Mull of Kintyre Lighthouse: Navigating Scotland's Iconic Beacon and Its Challenging Road
Nestled on Scotland's rugged Kintyre Peninsula, the Mull of Kintyre Lighthouse beckons travelers with its historical allure and the challenge of its winding coastal road. This iconic landmark is more than just a beacon; it's a journey through Scotland's maritime past and breathtaking landscapes. Dive into the captivating tale of this renowned spot and the path that leads to it.
What is Mull of Kintyre Lighthouse famous for?
Celebrated in a song by Paul McCartney, this still operational lighthouse stands as the second one ever commissioned in Scotland. Following a series of devastating storms in 1782, which resulted in multiple shipwrecks around the Kintyre peninsula, it was constructed in 1788 by Thomas Smith, a process that took nearly 22 months. In 1824, it underwent a redesign under the guidance of Robert Stevenson. Modern upgrades came in 1976 when it was electrified, and then in 1996 when it was automated. Tragically, on June 2, 1994, a RAF Chinook helicopter, transporting security personnel from Northern Ireland, crashed into cliffs near the lighthouse, leading to the loss of 29 lives. A memorial now stands on the headland in their memory.
Is it worth visiting the Mull of Kintyre?
Located 9 miles (14 km) southwest of Campbeltown in Argyll and Bute, the building is set 240 feet above the sea near the rocks known as "The Merchants of Three Pedlars". The hills, shores and sea around the Mull of Kintyre offer the chance to see an abundant amount of wildlife. As you get closer to the lighthouse, you can admire stunning views of the West Coast of the country.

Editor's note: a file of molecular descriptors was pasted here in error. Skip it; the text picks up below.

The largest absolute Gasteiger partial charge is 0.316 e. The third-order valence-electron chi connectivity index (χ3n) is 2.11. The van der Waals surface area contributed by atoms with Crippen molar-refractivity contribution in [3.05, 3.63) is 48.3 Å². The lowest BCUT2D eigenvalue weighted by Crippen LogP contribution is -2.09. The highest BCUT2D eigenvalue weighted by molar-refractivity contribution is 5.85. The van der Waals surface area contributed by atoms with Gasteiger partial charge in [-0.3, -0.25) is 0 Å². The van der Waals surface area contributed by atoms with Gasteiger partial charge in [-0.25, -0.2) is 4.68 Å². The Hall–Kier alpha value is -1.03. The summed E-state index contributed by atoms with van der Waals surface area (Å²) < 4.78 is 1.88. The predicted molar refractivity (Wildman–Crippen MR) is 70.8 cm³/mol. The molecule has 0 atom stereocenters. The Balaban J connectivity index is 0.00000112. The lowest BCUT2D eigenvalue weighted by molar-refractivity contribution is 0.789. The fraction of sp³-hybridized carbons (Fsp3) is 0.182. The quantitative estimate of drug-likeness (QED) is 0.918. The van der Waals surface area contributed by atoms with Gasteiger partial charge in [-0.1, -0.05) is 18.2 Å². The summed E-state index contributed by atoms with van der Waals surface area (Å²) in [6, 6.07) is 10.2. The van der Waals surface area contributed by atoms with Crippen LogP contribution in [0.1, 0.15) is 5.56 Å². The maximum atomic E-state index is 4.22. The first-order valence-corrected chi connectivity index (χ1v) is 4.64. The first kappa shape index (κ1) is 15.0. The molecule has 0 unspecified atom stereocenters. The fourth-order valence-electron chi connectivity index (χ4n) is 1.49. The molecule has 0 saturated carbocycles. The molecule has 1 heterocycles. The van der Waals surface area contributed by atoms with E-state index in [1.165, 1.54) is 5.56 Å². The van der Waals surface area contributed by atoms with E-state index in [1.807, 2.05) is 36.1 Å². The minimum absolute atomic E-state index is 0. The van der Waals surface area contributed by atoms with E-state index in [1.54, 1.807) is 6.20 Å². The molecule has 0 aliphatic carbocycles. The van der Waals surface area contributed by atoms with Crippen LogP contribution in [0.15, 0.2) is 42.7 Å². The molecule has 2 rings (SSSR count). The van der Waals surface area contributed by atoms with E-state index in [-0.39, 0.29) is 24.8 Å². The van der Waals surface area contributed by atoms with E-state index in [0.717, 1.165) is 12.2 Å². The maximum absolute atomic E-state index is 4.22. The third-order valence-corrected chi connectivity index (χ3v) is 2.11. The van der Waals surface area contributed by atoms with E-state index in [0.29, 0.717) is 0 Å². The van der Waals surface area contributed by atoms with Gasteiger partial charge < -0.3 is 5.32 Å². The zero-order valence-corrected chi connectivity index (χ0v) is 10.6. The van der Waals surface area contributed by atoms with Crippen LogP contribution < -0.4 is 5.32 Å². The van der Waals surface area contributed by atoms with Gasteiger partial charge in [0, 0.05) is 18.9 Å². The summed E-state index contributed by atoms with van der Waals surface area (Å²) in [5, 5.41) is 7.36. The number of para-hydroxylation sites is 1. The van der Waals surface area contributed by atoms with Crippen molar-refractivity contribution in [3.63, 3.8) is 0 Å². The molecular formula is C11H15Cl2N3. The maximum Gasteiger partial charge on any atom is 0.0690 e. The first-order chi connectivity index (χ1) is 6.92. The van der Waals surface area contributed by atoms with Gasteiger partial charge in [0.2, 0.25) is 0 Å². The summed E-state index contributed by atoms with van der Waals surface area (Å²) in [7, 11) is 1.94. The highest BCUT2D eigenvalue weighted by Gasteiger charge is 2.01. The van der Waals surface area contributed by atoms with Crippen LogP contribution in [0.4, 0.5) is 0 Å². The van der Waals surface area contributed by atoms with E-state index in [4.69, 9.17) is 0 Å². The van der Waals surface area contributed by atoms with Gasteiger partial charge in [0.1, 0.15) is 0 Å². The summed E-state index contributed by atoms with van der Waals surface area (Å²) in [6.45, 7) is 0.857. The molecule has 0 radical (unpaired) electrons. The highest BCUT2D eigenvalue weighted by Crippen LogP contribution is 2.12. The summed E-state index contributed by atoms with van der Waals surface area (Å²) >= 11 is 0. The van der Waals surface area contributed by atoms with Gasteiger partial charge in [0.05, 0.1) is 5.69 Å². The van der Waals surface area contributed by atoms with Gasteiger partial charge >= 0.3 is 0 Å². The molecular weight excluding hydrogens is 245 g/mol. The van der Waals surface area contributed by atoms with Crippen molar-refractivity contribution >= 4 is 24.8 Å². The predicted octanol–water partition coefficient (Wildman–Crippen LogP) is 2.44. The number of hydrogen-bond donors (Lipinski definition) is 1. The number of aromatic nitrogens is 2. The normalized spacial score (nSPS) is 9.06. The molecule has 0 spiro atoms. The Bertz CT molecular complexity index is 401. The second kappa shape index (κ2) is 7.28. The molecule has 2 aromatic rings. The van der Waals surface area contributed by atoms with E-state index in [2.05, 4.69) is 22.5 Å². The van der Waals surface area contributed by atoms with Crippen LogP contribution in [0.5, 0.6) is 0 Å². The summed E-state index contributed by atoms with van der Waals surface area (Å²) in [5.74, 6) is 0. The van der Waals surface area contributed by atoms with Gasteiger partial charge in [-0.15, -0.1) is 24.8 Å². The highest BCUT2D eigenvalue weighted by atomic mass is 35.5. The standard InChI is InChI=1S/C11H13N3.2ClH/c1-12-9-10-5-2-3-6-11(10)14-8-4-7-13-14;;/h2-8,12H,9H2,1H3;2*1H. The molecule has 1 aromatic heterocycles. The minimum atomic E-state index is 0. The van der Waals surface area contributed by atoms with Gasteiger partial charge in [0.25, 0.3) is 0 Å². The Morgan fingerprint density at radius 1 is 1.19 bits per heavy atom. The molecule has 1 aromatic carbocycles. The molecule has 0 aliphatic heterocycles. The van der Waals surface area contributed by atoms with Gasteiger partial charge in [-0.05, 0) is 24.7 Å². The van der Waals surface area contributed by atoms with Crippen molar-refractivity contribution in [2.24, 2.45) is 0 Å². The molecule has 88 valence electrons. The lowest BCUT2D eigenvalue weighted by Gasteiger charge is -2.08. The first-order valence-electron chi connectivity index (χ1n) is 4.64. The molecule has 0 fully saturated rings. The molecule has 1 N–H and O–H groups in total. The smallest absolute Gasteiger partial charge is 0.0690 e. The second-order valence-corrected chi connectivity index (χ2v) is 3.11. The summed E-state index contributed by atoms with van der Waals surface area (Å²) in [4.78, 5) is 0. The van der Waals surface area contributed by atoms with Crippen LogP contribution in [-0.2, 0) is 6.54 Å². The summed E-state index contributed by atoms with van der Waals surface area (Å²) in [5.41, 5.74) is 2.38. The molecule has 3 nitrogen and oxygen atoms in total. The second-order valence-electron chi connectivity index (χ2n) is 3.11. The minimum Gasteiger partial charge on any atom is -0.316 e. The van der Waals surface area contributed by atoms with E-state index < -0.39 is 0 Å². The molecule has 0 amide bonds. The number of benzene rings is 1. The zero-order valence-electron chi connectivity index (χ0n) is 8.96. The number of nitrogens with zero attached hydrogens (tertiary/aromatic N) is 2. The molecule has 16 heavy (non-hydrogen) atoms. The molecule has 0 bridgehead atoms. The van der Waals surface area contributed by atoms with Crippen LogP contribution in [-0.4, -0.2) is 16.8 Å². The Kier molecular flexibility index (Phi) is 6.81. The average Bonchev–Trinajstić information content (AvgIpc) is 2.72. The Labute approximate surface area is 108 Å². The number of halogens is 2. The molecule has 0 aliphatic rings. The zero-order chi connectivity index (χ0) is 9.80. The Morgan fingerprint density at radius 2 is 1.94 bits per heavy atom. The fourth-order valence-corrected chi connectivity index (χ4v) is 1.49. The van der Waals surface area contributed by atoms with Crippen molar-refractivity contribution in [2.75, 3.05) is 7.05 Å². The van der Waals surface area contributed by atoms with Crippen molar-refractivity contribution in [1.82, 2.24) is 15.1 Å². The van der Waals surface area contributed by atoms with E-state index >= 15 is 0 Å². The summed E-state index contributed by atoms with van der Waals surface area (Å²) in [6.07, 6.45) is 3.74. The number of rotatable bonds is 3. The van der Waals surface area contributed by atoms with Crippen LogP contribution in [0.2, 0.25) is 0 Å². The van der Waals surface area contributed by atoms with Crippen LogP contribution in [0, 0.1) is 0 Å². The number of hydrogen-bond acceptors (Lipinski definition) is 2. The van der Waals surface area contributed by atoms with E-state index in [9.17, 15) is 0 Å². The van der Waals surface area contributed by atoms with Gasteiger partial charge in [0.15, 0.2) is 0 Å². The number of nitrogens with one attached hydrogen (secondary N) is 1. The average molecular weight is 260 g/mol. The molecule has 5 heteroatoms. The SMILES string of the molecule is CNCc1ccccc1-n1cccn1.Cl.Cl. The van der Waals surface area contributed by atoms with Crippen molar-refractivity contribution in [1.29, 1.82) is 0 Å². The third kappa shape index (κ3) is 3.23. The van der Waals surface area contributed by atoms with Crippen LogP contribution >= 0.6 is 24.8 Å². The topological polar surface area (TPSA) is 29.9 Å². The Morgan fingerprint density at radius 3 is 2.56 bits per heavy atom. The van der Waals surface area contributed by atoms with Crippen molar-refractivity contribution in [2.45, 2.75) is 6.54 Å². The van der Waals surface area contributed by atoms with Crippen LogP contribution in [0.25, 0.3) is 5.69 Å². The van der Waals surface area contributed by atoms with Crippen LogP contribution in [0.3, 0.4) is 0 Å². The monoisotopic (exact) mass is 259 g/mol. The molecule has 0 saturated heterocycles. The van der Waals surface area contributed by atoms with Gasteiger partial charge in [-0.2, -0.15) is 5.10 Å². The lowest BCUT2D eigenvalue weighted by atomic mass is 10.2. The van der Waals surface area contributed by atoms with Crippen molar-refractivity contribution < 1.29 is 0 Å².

How do you get to Mull of Kintyre?
Starting at Campbeltown, the road to the lighthouse is 11.26km (7.0 miles) long, but the last 1.93km (1.2 miles) are closed to private vehicles (with the exception of a few events), ending on a parking lot (room for about 10-15 cars). It’s a private road.
Is the road to Mull of Kintyre Lighthouse challenging?
The road to the lighthouse is not easy. It’s a challenging single track not for the faint- hearted. The road is totally paved but very steep, hitting a brutal 20.4% of maximum gradient through some of the ramps. The gradients are obscene and regular. It is a long narrow twisty road but the views on the way up and around of the moors and valleys are amazing and gave another perspective on the wonderful Scottish landscape. It is a rickety road to get there, if you don't like heights stay away. Not advisable for very large vehicles, and caravans are an absolute no.